The stories I hear fill me with sadness and anger. Sometimes despair.
Not only do we get almost no support to live with our terminal illness, we sometimes get destroyed by thoughtless egotistic clinicians.
Shropshire Star, Daily Mail, Express, Mirror, and many more.
(I don’t know much about Telegraph and Times as they are paywalled.)
They all depend on online advertising for revenue, and they increasingly cram ads onto their pages.
You open the site and it takes twenty seconds to settle, as the ads fight for space, up down, across, jiggling, flashing…
While you just want to read the – now – small bit of news text. It moves. It disappears. Boxes open in the middle of it.
Which is news, which is ad?
It is totally mind boggling, disorientating, annoying and angrifying.
And actually it stops some of us ever returning to them. Why would I choose to annoy myself trying to decipher news and weed it out from ads and privacy notices and subscription offers?
It screws with your brain.
It’s bad enough that every time you visit a website you have to consent to cookies, or check your settings, or something else.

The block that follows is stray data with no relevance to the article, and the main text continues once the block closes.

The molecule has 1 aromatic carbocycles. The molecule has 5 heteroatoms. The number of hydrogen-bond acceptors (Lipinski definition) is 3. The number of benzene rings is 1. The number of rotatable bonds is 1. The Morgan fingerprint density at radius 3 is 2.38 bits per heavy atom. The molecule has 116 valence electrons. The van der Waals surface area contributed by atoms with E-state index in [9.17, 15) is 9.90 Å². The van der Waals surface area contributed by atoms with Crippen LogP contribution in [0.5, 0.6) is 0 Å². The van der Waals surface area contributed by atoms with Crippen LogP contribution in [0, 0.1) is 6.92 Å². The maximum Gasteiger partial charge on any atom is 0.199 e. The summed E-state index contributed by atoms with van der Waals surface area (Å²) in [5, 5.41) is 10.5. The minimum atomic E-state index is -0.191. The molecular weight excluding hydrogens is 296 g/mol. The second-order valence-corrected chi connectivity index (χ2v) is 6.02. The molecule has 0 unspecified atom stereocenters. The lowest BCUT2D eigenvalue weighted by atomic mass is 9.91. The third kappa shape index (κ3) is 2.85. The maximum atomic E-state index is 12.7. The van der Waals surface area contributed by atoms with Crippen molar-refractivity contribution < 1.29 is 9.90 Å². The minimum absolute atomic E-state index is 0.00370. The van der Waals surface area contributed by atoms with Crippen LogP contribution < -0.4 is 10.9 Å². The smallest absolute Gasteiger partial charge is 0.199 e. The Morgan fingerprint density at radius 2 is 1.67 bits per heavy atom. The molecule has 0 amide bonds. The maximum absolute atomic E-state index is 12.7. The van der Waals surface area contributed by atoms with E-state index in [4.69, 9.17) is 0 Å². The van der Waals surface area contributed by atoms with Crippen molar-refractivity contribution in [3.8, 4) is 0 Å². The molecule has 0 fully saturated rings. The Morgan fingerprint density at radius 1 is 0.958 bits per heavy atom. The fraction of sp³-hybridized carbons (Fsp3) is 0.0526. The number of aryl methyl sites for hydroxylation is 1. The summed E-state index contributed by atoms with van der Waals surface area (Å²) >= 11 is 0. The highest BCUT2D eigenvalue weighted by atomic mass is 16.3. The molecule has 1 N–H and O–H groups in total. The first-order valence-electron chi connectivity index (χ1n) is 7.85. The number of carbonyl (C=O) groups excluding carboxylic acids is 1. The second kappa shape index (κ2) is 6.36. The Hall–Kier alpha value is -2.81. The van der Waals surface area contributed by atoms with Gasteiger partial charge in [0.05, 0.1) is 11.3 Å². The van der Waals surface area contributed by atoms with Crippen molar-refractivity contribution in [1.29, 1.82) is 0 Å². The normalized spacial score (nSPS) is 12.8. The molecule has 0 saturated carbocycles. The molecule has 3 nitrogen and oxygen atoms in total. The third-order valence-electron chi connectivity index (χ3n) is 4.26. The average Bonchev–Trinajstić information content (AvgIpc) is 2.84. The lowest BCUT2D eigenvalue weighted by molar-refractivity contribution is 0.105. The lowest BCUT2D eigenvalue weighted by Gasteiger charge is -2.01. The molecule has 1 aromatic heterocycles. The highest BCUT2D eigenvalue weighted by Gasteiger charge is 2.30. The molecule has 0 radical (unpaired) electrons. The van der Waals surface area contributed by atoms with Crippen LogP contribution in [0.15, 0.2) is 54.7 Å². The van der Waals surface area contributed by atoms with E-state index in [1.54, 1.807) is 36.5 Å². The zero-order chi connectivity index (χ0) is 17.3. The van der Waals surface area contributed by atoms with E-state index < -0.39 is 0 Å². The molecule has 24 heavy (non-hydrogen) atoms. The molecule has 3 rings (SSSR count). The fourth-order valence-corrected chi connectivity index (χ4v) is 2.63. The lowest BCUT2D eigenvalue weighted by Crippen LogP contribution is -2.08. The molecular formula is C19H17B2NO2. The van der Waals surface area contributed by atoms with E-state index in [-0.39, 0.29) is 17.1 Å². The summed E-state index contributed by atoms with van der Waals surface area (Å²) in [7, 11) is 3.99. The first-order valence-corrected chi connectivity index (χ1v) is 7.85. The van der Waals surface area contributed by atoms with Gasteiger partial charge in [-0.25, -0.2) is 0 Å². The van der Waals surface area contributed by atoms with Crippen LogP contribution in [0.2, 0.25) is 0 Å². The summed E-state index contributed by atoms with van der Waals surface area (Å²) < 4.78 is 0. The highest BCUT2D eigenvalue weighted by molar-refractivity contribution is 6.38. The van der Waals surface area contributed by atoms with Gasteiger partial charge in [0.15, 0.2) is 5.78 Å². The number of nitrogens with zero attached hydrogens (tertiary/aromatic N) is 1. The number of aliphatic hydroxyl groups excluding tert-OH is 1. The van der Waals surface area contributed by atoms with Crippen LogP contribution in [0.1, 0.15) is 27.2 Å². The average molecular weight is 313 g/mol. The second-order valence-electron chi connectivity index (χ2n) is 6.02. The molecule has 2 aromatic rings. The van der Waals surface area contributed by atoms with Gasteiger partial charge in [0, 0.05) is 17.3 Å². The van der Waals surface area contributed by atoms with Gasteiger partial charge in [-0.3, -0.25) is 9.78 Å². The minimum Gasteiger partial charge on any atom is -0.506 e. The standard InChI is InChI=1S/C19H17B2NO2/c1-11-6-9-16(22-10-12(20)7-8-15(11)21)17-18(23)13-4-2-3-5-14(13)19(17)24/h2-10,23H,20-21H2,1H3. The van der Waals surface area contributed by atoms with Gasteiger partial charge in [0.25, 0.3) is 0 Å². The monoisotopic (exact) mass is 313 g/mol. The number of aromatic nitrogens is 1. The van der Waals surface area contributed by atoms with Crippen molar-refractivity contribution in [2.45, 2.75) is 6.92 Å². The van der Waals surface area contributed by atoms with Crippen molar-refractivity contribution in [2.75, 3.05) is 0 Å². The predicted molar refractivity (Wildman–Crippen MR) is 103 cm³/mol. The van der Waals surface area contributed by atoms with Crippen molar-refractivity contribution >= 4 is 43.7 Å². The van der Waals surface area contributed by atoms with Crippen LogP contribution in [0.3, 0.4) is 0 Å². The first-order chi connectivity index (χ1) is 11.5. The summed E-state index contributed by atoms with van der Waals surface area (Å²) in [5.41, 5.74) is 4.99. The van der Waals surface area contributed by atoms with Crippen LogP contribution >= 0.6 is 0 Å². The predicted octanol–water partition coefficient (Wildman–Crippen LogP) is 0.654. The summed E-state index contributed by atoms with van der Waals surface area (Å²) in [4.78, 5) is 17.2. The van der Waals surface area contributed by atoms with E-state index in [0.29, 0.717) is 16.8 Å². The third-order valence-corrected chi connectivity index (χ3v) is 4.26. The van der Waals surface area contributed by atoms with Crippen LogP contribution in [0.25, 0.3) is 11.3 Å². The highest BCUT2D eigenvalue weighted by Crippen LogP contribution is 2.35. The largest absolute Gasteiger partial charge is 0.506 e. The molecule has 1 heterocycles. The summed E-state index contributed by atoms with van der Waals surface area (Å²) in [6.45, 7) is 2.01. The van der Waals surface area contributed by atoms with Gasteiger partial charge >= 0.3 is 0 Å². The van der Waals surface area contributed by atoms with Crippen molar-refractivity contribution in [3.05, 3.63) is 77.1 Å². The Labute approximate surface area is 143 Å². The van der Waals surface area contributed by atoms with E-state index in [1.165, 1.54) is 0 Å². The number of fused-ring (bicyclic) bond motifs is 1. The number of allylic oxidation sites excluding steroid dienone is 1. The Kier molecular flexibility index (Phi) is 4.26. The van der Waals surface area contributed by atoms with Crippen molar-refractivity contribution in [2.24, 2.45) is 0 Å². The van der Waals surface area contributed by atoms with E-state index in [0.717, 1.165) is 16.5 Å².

These annoying and often unnecessary interferences are driving us away. They’re losing our business.
On television there is increasing use of quick cut, flashy editing that is so fast I cannot process it before the next appears, and so on. Combine this with the music noise and, well, I am screwed.
I hold my hand in front of my eyes. I mute the TV. And then I switch over or off.
Radio 5 live is the same. Constantly blasting jangly, quick cut ads and trailers for their own station! Insanity.
Now, ok, I am 69. Dismiss me if you wish. Just becoming an old fogey fart who likes to complain. Can’t keep up.
Yes, Yes and Yes.
But (as ever, there is a but) it is not really age. It is disease. Brain disease. I literally (and I distrust that overused word) I literally cannot process these swift, sudden, unexpected changes in sight and sound…
Now I am happy reading and subscribing to The Guardian. If I were someone else I might pay to read the Torygraph.
The Guardian presents itself in a relatively simple, conventional way which is fairly easy to navigate. The Torygraph appears to cram a lot of story headers onto each page, in small, serif print which us a bit hard to read, but it does not jiggle and flash like red tops and locals.
So, what is my point?
It is that these media outlets which are taking over the delivery of ‘news’ online are NOT dementia friendly. Quite apart from the actual content, they are making the lives of hundreds of thousands more difficult. They are barring us from reading news and background and features…because we cannot process their stupid, annoying, eye catching, eye defeating, jiggly, flashy images.
And if their advertisers realised this they might think twice about wasting their money. We, and many others with healthy brains, will not be able to decipher, remember and respond to their ads, and will just give up.
Please, please stop this senseless descent into a Hell of flashes, jiggles and confusion.